My Lords, as my noble friend Lord Howe affirmed to our EU partners at Monday’s Foreign Affairs Council with Defence Ministers, we welcome Permanent Structured Cooperation as a useful tool to support the development of the capabilities that Europe needs for its security, provided it remains complementary to NATO and encourages EU-NATO co-operation. The United Kingdom’s approach reflects our continuing commitment to European defence and security and to protecting the interests of UK industry.
My Lords, I thank the Minister for that Answer. I have to say that it does not really reassure me. Since 1945, the United Kingdom—until recently, when we started decimating our Armed Forces—and the United States have ensured the defence and security of Europe. The security of the continent of Europe is crucial to the United Kingdom. The Permanent Structured Cooperation process, which involves troops, procurement and a whole raft of defence issues is very misguided. There is no doubt whatever that the heirs to Marshal Zhukov in Russia understand hard combat power. They are not impressed by talking shops, headquarters and posturing. The co-operation process is full of all those. Could the Minister ensure that the United Kingdom is fully involved in this process and at the heart of Europe in defence terms, because we cannot let Europe go running off, not achieving anything and not looking after its security? We are good at this and we need to be fully involved.
Let me assure the noble Lord that we continue to partake in discussions about this. I agree with his points about the cornerstone of the alliance and particularly the work of NATO to ensure not just peace and security across Europe but its benefits further afield as well. It is essential that, as the United Kingdom leaves the European Union, whatever partnership its remaining members choose to take forward, opportunities remain for co-operation directly with NATO of which the United Kingdom is an important and pivotal part.
My Lords, does the Minister recall the position paper published only a couple of months ago on our constructive and useful co-operation with the EU in foreign policy and defence during the last 40 years, which left open the question of how we shall continue it? Does this development not make it more urgent for the Government to spell out how they will do this? Does he not agree that the Foreign Secretary’s response that we welcome it, we wish to co-operate and our relationship will be like that of a flying buttress to a cathedral—a very overused phrase intended to confuse us all—was inadequate?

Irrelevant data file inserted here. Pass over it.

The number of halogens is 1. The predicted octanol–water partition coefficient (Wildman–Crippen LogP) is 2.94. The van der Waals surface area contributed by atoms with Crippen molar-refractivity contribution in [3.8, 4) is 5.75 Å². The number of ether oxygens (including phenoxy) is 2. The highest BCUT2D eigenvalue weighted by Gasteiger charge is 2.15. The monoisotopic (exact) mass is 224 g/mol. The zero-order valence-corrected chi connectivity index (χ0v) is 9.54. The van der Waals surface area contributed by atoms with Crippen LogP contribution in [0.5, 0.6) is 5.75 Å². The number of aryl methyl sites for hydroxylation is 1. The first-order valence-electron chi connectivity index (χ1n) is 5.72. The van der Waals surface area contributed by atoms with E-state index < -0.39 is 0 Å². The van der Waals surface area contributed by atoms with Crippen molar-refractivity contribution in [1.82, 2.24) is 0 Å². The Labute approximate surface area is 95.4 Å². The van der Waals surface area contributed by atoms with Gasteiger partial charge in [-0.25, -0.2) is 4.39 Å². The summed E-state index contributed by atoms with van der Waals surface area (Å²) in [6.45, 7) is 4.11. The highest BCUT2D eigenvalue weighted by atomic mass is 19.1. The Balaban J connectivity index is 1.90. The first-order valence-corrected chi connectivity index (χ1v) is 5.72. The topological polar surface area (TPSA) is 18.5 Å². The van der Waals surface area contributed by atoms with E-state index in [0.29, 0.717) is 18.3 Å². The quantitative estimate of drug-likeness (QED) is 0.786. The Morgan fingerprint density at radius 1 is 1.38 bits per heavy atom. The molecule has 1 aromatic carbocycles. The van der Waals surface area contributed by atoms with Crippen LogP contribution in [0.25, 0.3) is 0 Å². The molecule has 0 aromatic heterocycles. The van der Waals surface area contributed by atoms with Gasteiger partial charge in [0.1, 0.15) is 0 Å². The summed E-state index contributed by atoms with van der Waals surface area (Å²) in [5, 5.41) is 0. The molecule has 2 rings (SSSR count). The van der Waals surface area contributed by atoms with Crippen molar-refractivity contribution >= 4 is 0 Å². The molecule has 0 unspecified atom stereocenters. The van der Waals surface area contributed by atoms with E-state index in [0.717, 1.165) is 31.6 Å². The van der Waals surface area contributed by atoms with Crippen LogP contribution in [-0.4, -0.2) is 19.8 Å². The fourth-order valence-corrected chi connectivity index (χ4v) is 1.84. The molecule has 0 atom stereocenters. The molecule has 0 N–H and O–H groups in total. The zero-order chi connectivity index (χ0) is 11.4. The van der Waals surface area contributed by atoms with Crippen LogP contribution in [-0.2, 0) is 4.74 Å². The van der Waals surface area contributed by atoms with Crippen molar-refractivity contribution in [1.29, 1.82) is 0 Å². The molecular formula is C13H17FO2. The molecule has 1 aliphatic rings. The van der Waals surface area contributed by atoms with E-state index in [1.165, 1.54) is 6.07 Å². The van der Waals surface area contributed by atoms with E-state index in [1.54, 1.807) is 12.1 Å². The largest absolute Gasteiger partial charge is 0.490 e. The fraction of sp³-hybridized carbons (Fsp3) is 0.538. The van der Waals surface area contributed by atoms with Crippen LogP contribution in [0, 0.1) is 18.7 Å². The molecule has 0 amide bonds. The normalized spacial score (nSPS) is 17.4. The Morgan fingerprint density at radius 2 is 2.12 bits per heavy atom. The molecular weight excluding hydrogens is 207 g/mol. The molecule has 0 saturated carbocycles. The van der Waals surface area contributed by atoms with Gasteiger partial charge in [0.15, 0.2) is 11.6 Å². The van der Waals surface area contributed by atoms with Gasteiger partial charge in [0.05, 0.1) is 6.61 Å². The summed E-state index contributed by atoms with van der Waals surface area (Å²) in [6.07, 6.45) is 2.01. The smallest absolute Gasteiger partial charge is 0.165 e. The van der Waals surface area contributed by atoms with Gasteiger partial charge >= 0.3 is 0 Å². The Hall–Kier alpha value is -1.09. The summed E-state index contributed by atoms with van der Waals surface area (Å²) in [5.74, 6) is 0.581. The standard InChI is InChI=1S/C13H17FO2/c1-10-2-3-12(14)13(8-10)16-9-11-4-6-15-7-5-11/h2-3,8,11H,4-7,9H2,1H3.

My right honourable friend the Foreign Secretary was reiterating the importance of our continued relationship with the European Union while we remain a member of it, but also that we want a different but strong partnership with it once we leave. That includes these two important areas of defence and security, which we have just touched on and in which the UK has led the way. We are making our view known that an option should remain within Permanent Structured Cooperation in those areas of defence and security for third countries to join at an appropriate time for whatever projects are perceived to be of mutual importance to both—be it NATO and, say, this new organisation, in whatever shape or form it takes. This would allow the UK to continue to co-operate with European partners after we leave the EU.